Puppets to rise from the ashes
Puppets of Peter Dunne and Pita Sharples, charred in a fire at Wellington's politically themed Backbencher pub, may rise again.
Puppet maker Bryce Curtis thought he still had the moulds from the two puppets that were destroyed in a fire at the Thorndon pub early yesterday morning. Firefighters were called to the pub at 4.45am.
The fire, which caused the evacuation of the neighbouring Kate Sheppard apartments, had gutted the kitchen and seriously damaged much of the restaurant and bar area.
Mr Curtis has been making puppets of New Zealand's movers and shakers for the pub and restaurant since Jenny Shipley came to power in the late 1990s.
"I have had a great amount of pleasure from creating them because of their nature, and they are taking the piss out of politicians, and that is always going to make you feel good."
Each puppet took two to three weeks to finish – created from latex, foam and a wooden skeleton – and cost $3000 to $6000.
However, because he was likely to have the moulds for Mr Dunne and Dr Sharples they would be easier to re-create.
"They are not lost completely, though I'm sure some people would have liked that."
Mr Dunne said he had been to see his burnt puppet and hoped it could be replaced.
But he said the more pressing issue was whether the Backbencher could be repaired.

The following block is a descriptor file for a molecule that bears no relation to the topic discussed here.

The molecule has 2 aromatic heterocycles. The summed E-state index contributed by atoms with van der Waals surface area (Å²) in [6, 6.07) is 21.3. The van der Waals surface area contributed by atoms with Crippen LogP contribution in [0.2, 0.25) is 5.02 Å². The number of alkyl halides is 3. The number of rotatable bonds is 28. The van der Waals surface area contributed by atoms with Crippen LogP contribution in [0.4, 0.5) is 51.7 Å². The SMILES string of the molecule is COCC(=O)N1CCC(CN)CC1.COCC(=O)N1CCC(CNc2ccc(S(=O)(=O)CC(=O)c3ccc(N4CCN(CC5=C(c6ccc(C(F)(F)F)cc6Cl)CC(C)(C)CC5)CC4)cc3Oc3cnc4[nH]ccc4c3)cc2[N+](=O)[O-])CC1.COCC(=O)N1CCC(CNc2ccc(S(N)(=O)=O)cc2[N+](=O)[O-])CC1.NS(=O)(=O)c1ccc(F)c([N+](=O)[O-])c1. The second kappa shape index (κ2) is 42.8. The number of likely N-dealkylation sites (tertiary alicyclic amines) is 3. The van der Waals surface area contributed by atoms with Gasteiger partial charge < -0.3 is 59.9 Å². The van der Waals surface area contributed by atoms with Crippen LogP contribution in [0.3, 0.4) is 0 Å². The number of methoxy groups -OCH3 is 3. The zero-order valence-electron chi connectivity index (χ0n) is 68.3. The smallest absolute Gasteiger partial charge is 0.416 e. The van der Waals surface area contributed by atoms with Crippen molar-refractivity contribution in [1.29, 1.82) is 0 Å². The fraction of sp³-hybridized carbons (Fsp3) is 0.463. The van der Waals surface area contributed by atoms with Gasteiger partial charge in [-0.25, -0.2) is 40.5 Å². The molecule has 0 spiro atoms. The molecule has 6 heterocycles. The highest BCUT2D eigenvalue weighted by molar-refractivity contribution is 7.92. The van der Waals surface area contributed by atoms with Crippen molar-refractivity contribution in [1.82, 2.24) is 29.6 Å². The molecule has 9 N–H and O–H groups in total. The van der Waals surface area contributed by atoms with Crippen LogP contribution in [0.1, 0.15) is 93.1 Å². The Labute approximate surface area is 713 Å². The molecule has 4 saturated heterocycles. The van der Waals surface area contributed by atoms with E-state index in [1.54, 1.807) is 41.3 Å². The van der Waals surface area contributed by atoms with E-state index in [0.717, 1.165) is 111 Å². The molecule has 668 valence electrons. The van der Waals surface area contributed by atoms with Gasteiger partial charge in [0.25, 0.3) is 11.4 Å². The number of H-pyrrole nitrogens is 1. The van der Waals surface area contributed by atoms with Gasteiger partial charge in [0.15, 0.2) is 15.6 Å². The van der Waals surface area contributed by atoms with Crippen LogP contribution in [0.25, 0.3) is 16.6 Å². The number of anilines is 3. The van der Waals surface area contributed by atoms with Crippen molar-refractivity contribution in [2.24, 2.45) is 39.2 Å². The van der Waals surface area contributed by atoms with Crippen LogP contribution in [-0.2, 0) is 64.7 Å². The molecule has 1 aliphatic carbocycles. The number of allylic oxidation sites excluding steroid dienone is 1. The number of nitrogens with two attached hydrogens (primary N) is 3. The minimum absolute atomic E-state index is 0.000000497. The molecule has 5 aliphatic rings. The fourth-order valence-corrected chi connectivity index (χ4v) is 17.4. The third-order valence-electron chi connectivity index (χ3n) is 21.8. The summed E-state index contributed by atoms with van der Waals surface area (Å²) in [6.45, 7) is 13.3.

"When I go there I always try to sit under my puppet because it always gives people a laugh."
Dr Sharples was told yesterday about his puppet being destroyed.
"I will rise from the ashes," he said in response.
TVNZ7's Back Benches television show was scheduled to have its final three shows at the Backbencher pub, which host of five seasons Wallace Chapman described as its "turangawaewae". "Holy hell, for 4 1/2 years we were looking forward to our grand final and couldn't think of worse terms."
A red-carpet event with past MPs who had appeared in the show was planned. There had been suggestions that the final show could be filmed in Parliament's debating chamber but producer Caroline Hall Bruner confirmed the final three shows would take place at the Speights Ale House and Shepherds Arms Hotel on Tinakori Rd.
Backbencher owner Alistair Boyce said the restaurant and bar would be closed for about four weeks. The 40 to 45 staff would have their wages covered by insurance.
Kate Sheppard resident Oliver Tapper said people initially thought it might be a drill.
"All these fire trucks were out there and there was heavy big black smoke in the street from the Backbencher."
He said residents waited in the cold for about 20 minutes before going into the banquet hall of the Beehive for shelter.
Education Minister Hekia Parata was there with her two teenage daughters, he said.
"When we left the Beehive she came in and said `I hope you enjoyed your Beehive tour. We'll be leaving shortly'."
The Dominion Post